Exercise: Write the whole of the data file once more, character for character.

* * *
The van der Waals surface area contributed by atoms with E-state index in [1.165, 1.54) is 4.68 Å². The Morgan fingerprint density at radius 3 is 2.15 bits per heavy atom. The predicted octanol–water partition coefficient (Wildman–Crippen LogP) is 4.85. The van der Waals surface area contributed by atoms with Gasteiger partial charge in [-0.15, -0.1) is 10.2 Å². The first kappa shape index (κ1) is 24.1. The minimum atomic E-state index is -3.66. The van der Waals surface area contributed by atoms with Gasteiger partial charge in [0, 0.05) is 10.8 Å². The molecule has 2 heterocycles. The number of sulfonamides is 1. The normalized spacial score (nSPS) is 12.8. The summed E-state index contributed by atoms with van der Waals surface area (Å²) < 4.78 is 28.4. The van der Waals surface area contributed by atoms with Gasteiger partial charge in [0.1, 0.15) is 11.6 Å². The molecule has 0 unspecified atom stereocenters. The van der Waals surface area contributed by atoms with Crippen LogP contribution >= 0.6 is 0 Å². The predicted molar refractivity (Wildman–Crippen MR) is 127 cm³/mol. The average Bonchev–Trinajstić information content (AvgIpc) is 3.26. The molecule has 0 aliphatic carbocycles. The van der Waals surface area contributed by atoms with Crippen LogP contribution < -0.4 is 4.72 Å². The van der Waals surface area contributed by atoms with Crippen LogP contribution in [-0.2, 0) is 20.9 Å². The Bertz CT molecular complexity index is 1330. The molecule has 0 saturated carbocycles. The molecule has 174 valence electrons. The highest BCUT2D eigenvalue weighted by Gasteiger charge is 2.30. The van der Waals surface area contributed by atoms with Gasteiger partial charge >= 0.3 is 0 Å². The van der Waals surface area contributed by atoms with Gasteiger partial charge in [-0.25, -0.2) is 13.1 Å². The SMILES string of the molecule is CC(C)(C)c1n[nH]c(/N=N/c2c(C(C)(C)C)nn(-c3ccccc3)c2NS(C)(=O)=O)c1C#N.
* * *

The van der Waals surface area contributed by atoms with E-state index in [1.165, 1.54) is 4.68 Å². The Morgan fingerprint density at radius 3 is 2.15 bits per heavy atom. The predicted octanol–water partition coefficient (Wildman–Crippen LogP) is 4.85. The van der Waals surface area contributed by atoms with Gasteiger partial charge in [-0.15, -0.1) is 10.2 Å². The first kappa shape index (κ1) is 24.1. The minimum atomic E-state index is -3.66. The van der Waals surface area contributed by atoms with Gasteiger partial charge in [0, 0.05) is 10.8 Å². The molecule has 2 heterocycles. The number of sulfonamides is 1. The normalized spacial score (nSPS) is 12.8. The summed E-state index contributed by atoms with van der Waals surface area (Å²) < 4.78 is 28.4. The van der Waals surface area contributed by atoms with Gasteiger partial charge in [0.1, 0.15) is 11.6 Å². The molecule has 0 unspecified atom stereocenters. The van der Waals surface area contributed by atoms with Crippen LogP contribution >= 0.6 is 0 Å². The predicted molar refractivity (Wildman–Crippen MR) is 127 cm³/mol. The average Bonchev–Trinajstić information content (AvgIpc) is 3.26. The molecule has 0 aliphatic carbocycles. The van der Waals surface area contributed by atoms with Crippen LogP contribution < -0.4 is 4.72 Å². The van der Waals surface area contributed by atoms with Crippen LogP contribution in [-0.2, 0) is 20.9 Å². The Bertz CT molecular complexity index is 1330. The molecule has 0 saturated carbocycles. The molecule has 174 valence electrons. The highest BCUT2D eigenvalue weighted by Gasteiger charge is 2.30. The van der Waals surface area contributed by atoms with Gasteiger partial charge >= 0.3 is 0 Å². The van der Waals surface area contributed by atoms with Gasteiger partial charge in [-0.25, -0.2) is 13.1 Å². The SMILES string of the molecule is CC(C)(C)c1n[nH]c(/N=N/c2c(C(C)(C)C)nn(-c3ccccc3)c2NS(C)(=O)=O)c1C#N.